Friday, 26 December 2008
Nathaniel Wallich (1786-1854)
Wallich was a Dane, born at Copenhagen as Nathan ben Wulff. After studies in Medicine and Botany he entered the service of the Danish East India Company (aged 21) and was stationed at Frederiksnagore (Serampore). He arrived in India in November 1807, but just a few months later (January 1808) the British occupied Danish India, and Wallich was taken fugitive. As prisoner of war, in 1809, he was assigned to work with William Roxburgh in the Calcutta Botanic Gardens. He joined the Bengal Medical Service (Honorable East India Company) in 1814. From 1815-1846 he was Superintendent of the Botanical gardens. Whilst superintendent he published Tentamen flora nepalensis illustratae (1824-26) and Plantae asiaticae Rariories (1830-32). Superintendent of the Oriental Museum of the Asiatic Society. Dr. Nathaniel Wallich took charge of the Museum on June 1, 1814.
Arum tortuosum. From Plantae Asiaticae Rariores; or, Descriptions and Figures of a Select Number of Unpublished East Indian Plants. Printed by Englemann, Graf, Coindet & Co. Published in London.
In 1812 as convalescence from Malaria, Wallich travelled to Mauritius. Many plants collected on this trip were sent to Calcutta. He visited Nepal in 1820-22 and then proceeded with an investigation of the Bay of Bengal, Penang and the Straits of Malacca. A year later he was exploring the kingdom of Oude and the provinces of Rohilcund and Kamoan. In 1826-27 Burma, Tenasserim and Martaban were visited. In 1835 he explored Asssam and the interior of the Cape Colony of South Africa.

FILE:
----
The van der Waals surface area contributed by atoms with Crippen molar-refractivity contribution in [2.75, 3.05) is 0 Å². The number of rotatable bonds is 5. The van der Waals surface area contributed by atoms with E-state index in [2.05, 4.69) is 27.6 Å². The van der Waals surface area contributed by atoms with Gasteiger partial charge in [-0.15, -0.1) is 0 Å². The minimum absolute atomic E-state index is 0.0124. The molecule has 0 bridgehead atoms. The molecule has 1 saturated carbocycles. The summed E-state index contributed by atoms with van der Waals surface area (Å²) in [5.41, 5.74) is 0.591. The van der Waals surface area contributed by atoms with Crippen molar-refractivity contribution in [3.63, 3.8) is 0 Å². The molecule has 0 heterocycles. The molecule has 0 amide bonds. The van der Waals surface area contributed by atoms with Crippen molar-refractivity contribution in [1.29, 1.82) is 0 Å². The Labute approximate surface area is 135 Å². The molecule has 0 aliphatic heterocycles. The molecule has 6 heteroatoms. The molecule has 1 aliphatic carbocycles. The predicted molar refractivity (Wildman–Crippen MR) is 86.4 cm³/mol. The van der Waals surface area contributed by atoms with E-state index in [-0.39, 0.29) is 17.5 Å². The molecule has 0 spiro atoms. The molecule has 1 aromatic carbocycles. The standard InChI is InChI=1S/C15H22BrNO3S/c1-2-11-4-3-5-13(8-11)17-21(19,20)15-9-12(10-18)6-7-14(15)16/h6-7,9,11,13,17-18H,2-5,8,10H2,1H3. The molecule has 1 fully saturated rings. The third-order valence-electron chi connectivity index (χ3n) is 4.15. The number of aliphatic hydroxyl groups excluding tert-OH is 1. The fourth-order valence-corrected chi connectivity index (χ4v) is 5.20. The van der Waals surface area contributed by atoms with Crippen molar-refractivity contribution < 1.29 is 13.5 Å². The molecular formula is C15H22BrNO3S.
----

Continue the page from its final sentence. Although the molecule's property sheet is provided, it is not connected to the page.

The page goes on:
During his years as Superintendent of the Calcutta Botanic Garden he distributed more than 190,000 live plants to more than 2000 gardens in India, Europe, North and South America, South Africa and Australia.
Among the new plants that he found were many new rhododendrons, Amherstia nobilis (named for his life-long friend Lady Amherst) and Hedychium gardnerianum (Khalili ginger). Wallich introduced many plants from colder zones in the north of India which proved to be of easier cultivation in European gardens.
Amherstia nobilis from Plantae Asiaticae Rariores
His obituary posted in the 1856 Proceedings of the Royal Society of London, of which he served as a vice president, gives a full account of his life and works.(See also Plant Explorers.com)